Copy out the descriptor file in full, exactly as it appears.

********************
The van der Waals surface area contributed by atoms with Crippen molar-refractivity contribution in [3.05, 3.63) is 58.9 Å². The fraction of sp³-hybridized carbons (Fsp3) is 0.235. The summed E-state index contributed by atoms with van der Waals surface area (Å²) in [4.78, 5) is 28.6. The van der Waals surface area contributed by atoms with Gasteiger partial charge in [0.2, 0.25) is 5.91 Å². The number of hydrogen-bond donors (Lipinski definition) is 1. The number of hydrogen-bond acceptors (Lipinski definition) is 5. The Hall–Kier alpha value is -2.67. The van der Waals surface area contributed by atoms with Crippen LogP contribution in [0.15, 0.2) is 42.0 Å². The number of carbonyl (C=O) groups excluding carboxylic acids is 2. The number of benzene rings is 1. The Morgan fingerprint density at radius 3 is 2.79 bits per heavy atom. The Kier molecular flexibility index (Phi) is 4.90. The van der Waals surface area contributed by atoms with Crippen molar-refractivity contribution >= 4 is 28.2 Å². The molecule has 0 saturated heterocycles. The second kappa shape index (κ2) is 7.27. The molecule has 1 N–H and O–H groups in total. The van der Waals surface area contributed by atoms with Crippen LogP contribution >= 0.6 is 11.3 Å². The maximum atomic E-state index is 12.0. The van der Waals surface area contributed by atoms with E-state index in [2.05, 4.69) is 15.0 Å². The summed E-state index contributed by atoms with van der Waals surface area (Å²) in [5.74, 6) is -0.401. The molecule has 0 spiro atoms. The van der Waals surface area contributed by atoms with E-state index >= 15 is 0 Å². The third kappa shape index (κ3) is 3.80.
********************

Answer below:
The van der Waals surface area contributed by atoms with Crippen molar-refractivity contribution in [3.05, 3.63) is 58.9 Å². The fraction of sp³-hybridized carbons (Fsp3) is 0.235. The summed E-state index contributed by atoms with van der Waals surface area (Å²) in [4.78, 5) is 28.6. The van der Waals surface area contributed by atoms with Gasteiger partial charge in [0.2, 0.25) is 5.91 Å². The number of hydrogen-bond donors (Lipinski definition) is 1. The number of hydrogen-bond acceptors (Lipinski definition) is 5. The Hall–Kier alpha value is -2.67. The van der Waals surface area contributed by atoms with Crippen LogP contribution in [0.15, 0.2) is 42.0 Å². The number of carbonyl (C=O) groups excluding carboxylic acids is 2. The number of benzene rings is 1. The Morgan fingerprint density at radius 3 is 2.79 bits per heavy atom. The Kier molecular flexibility index (Phi) is 4.90. The van der Waals surface area contributed by atoms with Crippen molar-refractivity contribution >= 4 is 28.2 Å². The molecule has 0 saturated heterocycles. The second kappa shape index (κ2) is 7.27. The molecule has 1 N–H and O–H groups in total. The van der Waals surface area contributed by atoms with Crippen LogP contribution >= 0.6 is 11.3 Å². The maximum atomic E-state index is 12.0. The van der Waals surface area contributed by atoms with E-state index in [2.05, 4.69) is 15.0 Å². The summed E-state index contributed by atoms with van der Waals surface area (Å²) in [5.74, 6) is -0.401. The molecule has 0 spiro atoms. The van der Waals surface area contributed by atoms with E-state index >= 15 is 0 Å². The third kappa shape index (κ3) is 3.80.